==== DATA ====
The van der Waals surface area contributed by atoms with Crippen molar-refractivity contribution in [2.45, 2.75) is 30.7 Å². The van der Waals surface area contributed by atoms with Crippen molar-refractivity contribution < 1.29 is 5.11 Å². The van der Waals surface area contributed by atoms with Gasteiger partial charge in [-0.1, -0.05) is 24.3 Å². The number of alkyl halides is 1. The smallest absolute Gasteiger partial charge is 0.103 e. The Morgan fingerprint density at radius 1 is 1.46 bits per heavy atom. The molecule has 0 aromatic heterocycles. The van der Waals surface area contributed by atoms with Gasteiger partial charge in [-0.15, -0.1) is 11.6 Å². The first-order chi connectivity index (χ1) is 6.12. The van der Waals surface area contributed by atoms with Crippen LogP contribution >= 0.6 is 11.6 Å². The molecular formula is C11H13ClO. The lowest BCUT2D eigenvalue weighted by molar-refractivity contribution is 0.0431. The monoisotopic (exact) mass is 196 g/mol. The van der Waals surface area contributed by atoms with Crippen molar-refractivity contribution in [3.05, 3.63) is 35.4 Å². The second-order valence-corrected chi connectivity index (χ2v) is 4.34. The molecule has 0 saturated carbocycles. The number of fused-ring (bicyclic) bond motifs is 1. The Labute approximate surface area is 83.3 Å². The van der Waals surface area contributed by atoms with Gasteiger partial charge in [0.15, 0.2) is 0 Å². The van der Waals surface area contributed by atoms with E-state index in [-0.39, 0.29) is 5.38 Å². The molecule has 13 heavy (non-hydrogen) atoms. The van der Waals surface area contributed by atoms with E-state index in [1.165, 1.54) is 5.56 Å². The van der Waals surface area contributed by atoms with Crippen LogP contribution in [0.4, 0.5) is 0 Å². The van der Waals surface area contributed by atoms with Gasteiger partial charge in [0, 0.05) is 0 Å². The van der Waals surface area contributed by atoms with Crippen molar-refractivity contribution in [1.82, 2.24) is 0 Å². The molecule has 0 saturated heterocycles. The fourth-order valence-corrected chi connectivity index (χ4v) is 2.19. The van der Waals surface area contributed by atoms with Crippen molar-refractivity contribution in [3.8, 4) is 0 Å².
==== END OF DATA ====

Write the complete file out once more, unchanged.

The van der Waals surface area contributed by atoms with Crippen molar-refractivity contribution in [2.45, 2.75) is 30.7 Å². The van der Waals surface area contributed by atoms with Crippen molar-refractivity contribution < 1.29 is 5.11 Å². The van der Waals surface area contributed by atoms with Gasteiger partial charge in [-0.1, -0.05) is 24.3 Å². The number of alkyl halides is 1. The smallest absolute Gasteiger partial charge is 0.103 e. The Morgan fingerprint density at radius 1 is 1.46 bits per heavy atom. The molecule has 0 aromatic heterocycles. The van der Waals surface area contributed by atoms with Gasteiger partial charge in [-0.15, -0.1) is 11.6 Å². The first-order chi connectivity index (χ1) is 6.12. The van der Waals surface area contributed by atoms with Crippen LogP contribution >= 0.6 is 11.6 Å². The molecular formula is C11H13ClO. The lowest BCUT2D eigenvalue weighted by molar-refractivity contribution is 0.0431. The monoisotopic (exact) mass is 196 g/mol. The van der Waals surface area contributed by atoms with Crippen molar-refractivity contribution in [3.05, 3.63) is 35.4 Å². The second-order valence-corrected chi connectivity index (χ2v) is 4.34. The molecule has 0 saturated carbocycles. The number of fused-ring (bicyclic) bond motifs is 1. The Labute approximate surface area is 83.3 Å². The van der Waals surface area contributed by atoms with Gasteiger partial charge in [0.15, 0.2) is 0 Å². The van der Waals surface area contributed by atoms with E-state index in [-0.39, 0.29) is 5.38 Å². The molecule has 13 heavy (non-hydrogen) atoms. The van der Waals surface area contributed by atoms with E-state index in [1.165, 1.54) is 5.56 Å². The van der Waals surface area contributed by atoms with Crippen LogP contribution in [0.4, 0.5) is 0 Å². The van der Waals surface area contributed by atoms with Gasteiger partial charge in [0, 0.05) is 0 Å². The van der Waals surface area contributed by atoms with Crippen molar-refractivity contribution in [1.82, 2.24) is 0 Å². The molecule has 0 saturated heterocycles. The fourth-order valence-corrected chi connectivity index (χ4v) is 2.19. The van der Waals surface area contributed by atoms with Crippen molar-refractivity contribution in [3.8, 4) is 0 Å².